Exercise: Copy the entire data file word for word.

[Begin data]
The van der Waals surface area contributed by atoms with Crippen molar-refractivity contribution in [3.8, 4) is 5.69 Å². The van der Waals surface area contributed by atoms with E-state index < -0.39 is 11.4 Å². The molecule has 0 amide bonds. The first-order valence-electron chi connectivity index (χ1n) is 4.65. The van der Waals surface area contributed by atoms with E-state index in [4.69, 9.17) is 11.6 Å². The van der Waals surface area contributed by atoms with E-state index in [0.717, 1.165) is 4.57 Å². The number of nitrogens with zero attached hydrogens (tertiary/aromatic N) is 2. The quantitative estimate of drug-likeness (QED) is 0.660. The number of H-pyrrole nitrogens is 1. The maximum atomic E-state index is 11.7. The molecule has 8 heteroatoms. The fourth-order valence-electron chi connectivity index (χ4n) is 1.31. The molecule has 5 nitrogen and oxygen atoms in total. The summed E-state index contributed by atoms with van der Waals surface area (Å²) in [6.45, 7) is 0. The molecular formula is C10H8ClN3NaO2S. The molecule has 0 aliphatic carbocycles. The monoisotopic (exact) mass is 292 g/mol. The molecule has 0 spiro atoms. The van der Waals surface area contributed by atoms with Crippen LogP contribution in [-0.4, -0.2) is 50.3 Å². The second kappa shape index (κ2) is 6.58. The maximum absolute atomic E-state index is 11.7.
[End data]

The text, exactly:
The van der Waals surface area contributed by atoms with Crippen molar-refractivity contribution in [3.8, 4) is 5.69 Å². The van der Waals surface area contributed by atoms with E-state index < -0.39 is 11.4 Å². The molecule has 0 amide bonds. The first-order valence-electron chi connectivity index (χ1n) is 4.65. The van der Waals surface area contributed by atoms with E-state index in [4.69, 9.17) is 11.6 Å². The van der Waals surface area contributed by atoms with E-state index in [0.717, 1.165) is 4.57 Å². The number of nitrogens with zero attached hydrogens (tertiary/aromatic N) is 2. The quantitative estimate of drug-likeness (QED) is 0.660. The number of H-pyrrole nitrogens is 1. The maximum atomic E-state index is 11.7. The molecule has 8 heteroatoms. The fourth-order valence-electron chi connectivity index (χ4n) is 1.31. The molecule has 5 nitrogen and oxygen atoms in total. The summed E-state index contributed by atoms with van der Waals surface area (Å²) in [6.45, 7) is 0. The molecular formula is C10H8ClN3NaO2S. The molecule has 0 aliphatic carbocycles. The monoisotopic (exact) mass is 292 g/mol. The molecule has 0 spiro atoms. The van der Waals surface area contributed by atoms with Crippen LogP contribution in [-0.4, -0.2) is 50.3 Å². The second kappa shape index (κ2) is 6.58. The maximum absolute atomic E-state index is 11.7.